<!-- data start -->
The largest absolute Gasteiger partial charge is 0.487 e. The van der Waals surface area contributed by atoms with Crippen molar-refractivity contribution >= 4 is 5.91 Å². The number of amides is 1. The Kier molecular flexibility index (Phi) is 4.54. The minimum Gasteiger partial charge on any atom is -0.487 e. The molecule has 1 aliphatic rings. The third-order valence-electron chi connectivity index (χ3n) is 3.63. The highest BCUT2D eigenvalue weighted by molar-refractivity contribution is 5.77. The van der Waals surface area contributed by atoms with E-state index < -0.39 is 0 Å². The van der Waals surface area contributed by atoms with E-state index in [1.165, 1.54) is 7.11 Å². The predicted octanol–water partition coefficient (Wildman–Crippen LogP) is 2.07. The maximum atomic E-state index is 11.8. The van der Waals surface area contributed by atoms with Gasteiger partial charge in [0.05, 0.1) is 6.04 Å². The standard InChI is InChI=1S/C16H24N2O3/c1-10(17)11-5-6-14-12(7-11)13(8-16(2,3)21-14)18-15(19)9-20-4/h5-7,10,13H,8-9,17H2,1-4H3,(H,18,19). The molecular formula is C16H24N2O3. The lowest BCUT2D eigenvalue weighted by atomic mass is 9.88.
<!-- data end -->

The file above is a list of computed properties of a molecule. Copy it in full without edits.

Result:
The largest absolute Gasteiger partial charge is 0.487 e. The van der Waals surface area contributed by atoms with Crippen molar-refractivity contribution >= 4 is 5.91 Å². The number of amides is 1. The Kier molecular flexibility index (Phi) is 4.54. The minimum Gasteiger partial charge on any atom is -0.487 e. The molecule has 1 aliphatic rings. The third-order valence-electron chi connectivity index (χ3n) is 3.63. The highest BCUT2D eigenvalue weighted by molar-refractivity contribution is 5.77. The van der Waals surface area contributed by atoms with E-state index < -0.39 is 0 Å². The van der Waals surface area contributed by atoms with E-state index in [1.165, 1.54) is 7.11 Å². The predicted octanol–water partition coefficient (Wildman–Crippen LogP) is 2.07. The maximum atomic E-state index is 11.8. The van der Waals surface area contributed by atoms with Gasteiger partial charge in [0.05, 0.1) is 6.04 Å². The standard InChI is InChI=1S/C16H24N2O3/c1-10(17)11-5-6-14-12(7-11)13(8-16(2,3)21-14)18-15(19)9-20-4/h5-7,10,13H,8-9,17H2,1-4H3,(H,18,19). The molecular formula is C16H24N2O3. The lowest BCUT2D eigenvalue weighted by atomic mass is 9.88.